This cricket busi­ness

Jamaica Gleaner - - OPINION & COMMENTARY - Tony Deyal was last seen say­ing that the way the team is play­ing now the best com­par­i­son for West Indies cricket is with a road ve­hi­cle de­signed to carry many pas­sen­gers. In other words, the busi­ness is about to “bus”. Tony Deyal

IONCE com­pared Pavarotti with the Prince of Port-of-Spain, mul­ti­ple bat­ting record holder, Brian Lara. It is true that in mu­sic, the con­duc­tor uses a ba­ton, and the crick­eter a bat. In opera, while the per­son in charge of the mu­sic, the con­duc­tor, yells at the play­ers, in cricket, the play­ers yell at the per­son in charge, the um­pire. There are up­roars in cricket while there are only op­eras in mu­sic.

When you add up all the costs, cricket is the most ex­pen­sive game for Caribbean chil­dren, but opera is worse. It is “like a hus­band with a for­eign ti­tle: ex­pen­sive to sup­port, hard to un­der­stand and, there­fore, a supreme so­cial chal­lenge”.

In mu­sic and cricket, ‘form’ is ex­tremely im­por­tant. In mu­sic, it is the plan of or­gan­i­sa­tion that a com­poser fol­lows in as­sem­bling his mu­si­cal ma­te­ri­als. In cricket, it is every­thing for the player, whether bats­man or bowler. If you are out of form in cricket, like most of the West Indies team, you can only pray for some­one else to have worse form than you. If you say that aloud, it is not con­sid­ered good form and hence not cricket.

It is the same with ‘pitch’. In mu­sic, this is the height or depth of a sound. In cricket, it is cen­tre stage, the point where the cru­cial ac­tion takes place. Nowa­days, losers in cricket gen­er­ally blame the pitch. A pitch that is ‘flat’ is not de­sir­able in cricket. How­ever, in mu­sic, a flat is a note played be­low the nat­u­ral note. Some notes are also ‘dou­ble flat’ like the pitches in Guyana, St Kitts and Trinidad. Th­ese cre­ate con­sid­er­able dis­cord with the play­ers. Many have voiced their con­cerns, de­mand­ing that our grounds­men change the tenor of their ways.

William Tem­ple, a for­mer Arch­bishop of Can­ter­bury, once de­scribed cricket as “or­gan­ised loaf­ing”. Harold Pin­ter, the play­wright, de­scribed it as be­ing bet­ter than sex.

Robin Wil­liams once said that cricket is base­ball on val­ium, which is what you need when you watch a West Indies game and see them los­ing by wide mar­gins th­ese days.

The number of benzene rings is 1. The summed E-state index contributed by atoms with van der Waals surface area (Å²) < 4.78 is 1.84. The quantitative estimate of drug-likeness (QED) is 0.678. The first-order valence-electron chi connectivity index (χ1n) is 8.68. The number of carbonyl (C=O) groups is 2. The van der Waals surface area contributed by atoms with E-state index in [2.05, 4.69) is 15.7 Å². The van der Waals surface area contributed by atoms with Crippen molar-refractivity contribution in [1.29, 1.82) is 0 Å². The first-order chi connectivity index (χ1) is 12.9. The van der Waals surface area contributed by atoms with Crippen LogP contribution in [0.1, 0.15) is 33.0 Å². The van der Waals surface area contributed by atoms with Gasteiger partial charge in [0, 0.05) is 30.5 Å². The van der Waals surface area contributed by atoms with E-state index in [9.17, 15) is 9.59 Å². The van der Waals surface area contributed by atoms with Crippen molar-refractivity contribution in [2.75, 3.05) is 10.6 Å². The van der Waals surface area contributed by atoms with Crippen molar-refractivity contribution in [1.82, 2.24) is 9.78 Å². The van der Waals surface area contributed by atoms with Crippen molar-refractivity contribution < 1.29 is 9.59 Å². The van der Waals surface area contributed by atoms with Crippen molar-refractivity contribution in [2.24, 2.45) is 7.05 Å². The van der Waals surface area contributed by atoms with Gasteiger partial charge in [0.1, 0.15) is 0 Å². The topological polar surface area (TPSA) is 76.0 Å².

Mu­sic is not a bad com­par­i­son if you sub­sti­tute the bat for the ba­ton and re­main com­posed. There is form, pitch, score and even runs, al­though the lat­ter is some­thing that play­ers get while in In­dia and Pak­istan be­cause of the curry. Beat is some­thing that cricket and mu­sic also have in com­mon and, as one col­league said, un­less we im­prove dra­mat­i­cally, the beat will go on.

There is a kind of com­par­i­son with ar­chi­tec­ture. They have ‘form’ in com­mon and now with the World Cup com­ing up in Eng­land next year with all th­ese open­ing cer­e­monies, a lot of ‘func­tion’ to at­tend. Shape, as well, since bats­men ‘shape up’. Build­ings need an earth­quake to fall down, but not the West Indies. As the In­dian tour has made very clear, we are back to col­lapse-o cricket.

How­ever, I be­lieve cricket is more like busi­ness than any­thing else. You start with turf. It is the stuff that you play on in cricket. In busi­ness, peo­ple hang on to their turf. There are turf wars in most or­gan­i­sa­tions. In cricket, when the best ad­vice is to bat in your crease, in busi­ness, it is stay within your turf and guard it with your life.


In cricket, you get a freak dis­missal and it is tough luck; in busi­ness, you get booted out of your com­fort zone and it is turf luck. Then there is the play­ing field. In cricket and in busi­ness, peo­ple say they want a level play­ing field and then do their best to en­sure that it is not level. Many busi­ness peo­ple are not on the level to start with. All the turf wars in world trade are about en­sur­ing a level play­ing field. In cricket, peo­ple pre­fer an um­pire who is on the level and play­ers who are level-headed.

There is also the mat­ter of bound­aries. In cricket and in busi­ness, there are al­ways bound­aries. While in cricket, you get the big­gest profit by go­ing over the bound­ary, in busi­ness, you have to be care­ful, since if you go be­yond your bound­aries, you might even­tu­ally suf­fer losses. Some busi­ness peo­ple take the risk and do well – ex­pand­ing be­yond na­tional bound­aries and go­ing global.

Crick­eters and busi­ness peo­ple are al­ways look­ing for a big score. Some busi­ness peo­ple who try the hard way and get stumped, then try the easy way and end up hav­ing to be bailed out. Cricket is played on grounds and busi­ness peo­ple are al­ways look­ing for grounds on which to jack up prices or to sue. Cricket has a pitch and ev­ery good busi­ness­man has a sales pitch.

The most im­por­tant sim­i­lar­ity is that there is one in­dis­pens­able thing in cricket and busi­ness. To suc­ceed, or merely just to take part, you must have balls.

‘Robin Wil­liams once said that cricket is base­ball on val­ium, which is what you need when you watch a West Indies game and see them los­ing by wide mar­gins th­ese

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